Essential fatty acid (EFA) is unsaturated fatty acid that the body requires for sound health and optimal functioning. Most people immediately alienate themselves from fat to lose weight. However, contrary to common perception, losing fat is not always equivalent to losing weight. Certain kinds of fats such as EFAs provide necessary nutrition to the body and prevent it from breaking down. In other words, EFAs are “good” fats.
These fatty acids are called “essential” because the human body cannot make them on its own and has to rely on external elements such as food for optimum supply. Omega-3 fatty acid and omega-6 fatty acid are essential fatty acids because a human body cannot naturally produce it.
Essential fatty acids can be divided as omega-3 and omega-6 fatty acids. Both these fats should be in a specific ratio to be termed healthy for the body – for instance, 2:1, or 1:1. But most modern diets are guilty of not providing this balance. For example, the average Western diet has both the fats in the 20:1 ratio. Probably, the only viable way to restore a healthy balance is by adding more fish to the diet, or taking omega-3 supplements.
EFAs are required for the proper functioning of all body tissues. Their major benefits are as following:
- Formation of healthy cell membranes
- Improved body homeostasis or metabolism
- Proper adrenal and thyroid activity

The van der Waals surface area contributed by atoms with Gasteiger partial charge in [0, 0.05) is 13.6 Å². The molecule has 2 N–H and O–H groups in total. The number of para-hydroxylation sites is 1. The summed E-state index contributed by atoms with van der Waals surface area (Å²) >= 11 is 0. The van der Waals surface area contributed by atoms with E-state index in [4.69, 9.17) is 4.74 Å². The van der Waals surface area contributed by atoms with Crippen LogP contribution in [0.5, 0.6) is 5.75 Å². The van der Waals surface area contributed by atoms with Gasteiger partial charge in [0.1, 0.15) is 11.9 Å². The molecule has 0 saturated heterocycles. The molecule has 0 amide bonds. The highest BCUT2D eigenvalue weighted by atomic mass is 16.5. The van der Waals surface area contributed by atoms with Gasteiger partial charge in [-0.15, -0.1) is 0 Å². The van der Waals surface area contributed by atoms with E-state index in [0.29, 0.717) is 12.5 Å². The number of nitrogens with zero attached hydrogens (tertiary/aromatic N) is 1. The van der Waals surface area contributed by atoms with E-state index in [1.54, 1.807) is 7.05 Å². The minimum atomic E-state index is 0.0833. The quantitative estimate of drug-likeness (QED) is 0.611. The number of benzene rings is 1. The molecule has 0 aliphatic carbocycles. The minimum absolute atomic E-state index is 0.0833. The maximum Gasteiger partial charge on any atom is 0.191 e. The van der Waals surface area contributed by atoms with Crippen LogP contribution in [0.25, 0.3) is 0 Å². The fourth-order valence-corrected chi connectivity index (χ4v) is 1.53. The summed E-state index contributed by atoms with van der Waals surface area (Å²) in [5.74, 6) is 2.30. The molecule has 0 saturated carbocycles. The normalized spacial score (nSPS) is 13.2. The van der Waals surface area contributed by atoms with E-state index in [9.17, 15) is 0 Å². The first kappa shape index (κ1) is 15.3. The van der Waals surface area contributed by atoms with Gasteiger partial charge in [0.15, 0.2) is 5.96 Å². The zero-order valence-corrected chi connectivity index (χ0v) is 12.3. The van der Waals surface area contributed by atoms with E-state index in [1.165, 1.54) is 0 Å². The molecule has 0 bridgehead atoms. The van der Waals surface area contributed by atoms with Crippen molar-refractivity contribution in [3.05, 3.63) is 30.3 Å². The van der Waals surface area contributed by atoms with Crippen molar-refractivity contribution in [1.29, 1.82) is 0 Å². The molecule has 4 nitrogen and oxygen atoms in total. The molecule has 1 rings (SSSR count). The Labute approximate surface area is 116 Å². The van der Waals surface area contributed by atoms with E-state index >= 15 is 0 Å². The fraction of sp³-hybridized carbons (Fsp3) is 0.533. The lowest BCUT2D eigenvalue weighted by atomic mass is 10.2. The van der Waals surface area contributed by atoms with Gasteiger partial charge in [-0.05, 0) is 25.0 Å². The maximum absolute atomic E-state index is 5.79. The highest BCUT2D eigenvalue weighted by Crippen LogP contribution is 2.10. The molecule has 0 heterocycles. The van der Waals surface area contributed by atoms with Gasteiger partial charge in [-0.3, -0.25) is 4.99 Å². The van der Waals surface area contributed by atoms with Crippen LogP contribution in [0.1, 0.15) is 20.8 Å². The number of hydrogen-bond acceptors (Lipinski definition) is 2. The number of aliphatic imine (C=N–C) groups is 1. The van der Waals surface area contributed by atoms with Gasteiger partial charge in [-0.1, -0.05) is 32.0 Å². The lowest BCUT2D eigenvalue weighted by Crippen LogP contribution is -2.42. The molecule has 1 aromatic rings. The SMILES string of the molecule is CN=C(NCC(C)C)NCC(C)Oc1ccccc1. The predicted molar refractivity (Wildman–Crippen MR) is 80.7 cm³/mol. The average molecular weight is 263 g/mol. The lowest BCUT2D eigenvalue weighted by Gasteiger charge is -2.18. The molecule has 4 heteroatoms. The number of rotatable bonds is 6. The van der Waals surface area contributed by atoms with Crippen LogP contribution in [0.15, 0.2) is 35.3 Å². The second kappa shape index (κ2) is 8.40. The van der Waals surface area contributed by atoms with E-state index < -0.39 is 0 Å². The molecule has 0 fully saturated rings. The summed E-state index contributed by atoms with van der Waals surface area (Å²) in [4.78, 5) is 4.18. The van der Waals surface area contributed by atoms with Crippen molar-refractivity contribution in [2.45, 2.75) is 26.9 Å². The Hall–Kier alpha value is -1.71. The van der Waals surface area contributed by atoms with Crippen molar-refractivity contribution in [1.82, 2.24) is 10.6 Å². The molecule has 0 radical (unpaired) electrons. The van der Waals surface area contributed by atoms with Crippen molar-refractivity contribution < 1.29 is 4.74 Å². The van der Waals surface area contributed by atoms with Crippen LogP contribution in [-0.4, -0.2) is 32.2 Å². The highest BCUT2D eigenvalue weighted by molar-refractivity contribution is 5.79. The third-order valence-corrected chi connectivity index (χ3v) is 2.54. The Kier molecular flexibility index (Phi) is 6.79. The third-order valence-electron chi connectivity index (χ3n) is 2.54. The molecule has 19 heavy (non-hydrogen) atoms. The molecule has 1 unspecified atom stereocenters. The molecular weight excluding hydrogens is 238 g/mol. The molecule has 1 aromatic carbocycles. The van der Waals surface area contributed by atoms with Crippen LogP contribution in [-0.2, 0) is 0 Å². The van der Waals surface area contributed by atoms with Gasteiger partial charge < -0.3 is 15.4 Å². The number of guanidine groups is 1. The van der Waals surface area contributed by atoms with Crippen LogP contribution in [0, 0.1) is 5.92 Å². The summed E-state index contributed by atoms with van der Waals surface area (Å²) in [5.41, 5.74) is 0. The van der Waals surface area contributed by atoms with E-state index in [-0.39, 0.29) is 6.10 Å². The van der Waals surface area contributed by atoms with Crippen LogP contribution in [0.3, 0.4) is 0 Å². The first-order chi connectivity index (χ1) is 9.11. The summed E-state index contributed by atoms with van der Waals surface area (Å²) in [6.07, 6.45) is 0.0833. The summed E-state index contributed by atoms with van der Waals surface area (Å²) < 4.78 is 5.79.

- Hormone production
- Proper functioning and development of the nervous system and brain
- Vital for transporting and breaking down cholesterol
Consuming sufficient amount of EFAs during lactation and pregnancy is important, as they assist with fetal growth and brain development. Essential fatty acid also helps infants’ body tissues to function normally.
An essential fatty acid deficiency could lead to scaly dry rashes, reduced growth in kids and infants, increased vulnerability to infection, and inability to heal wounds fast enough. Depression, reduced immune function, and kidney and liver abnormalities are likely when there isn’t sufficient EFAs in the body. Also, EFA deficiency has some level of correlation with several diseases such as diabetes, mental disorders, hypertension, atherosclerosis (narrowing and hardening of arteries), premenstrual syndrome (PMS), immune dysfunction, eczema, and inflammatory diseases like rheumatoid arthritis.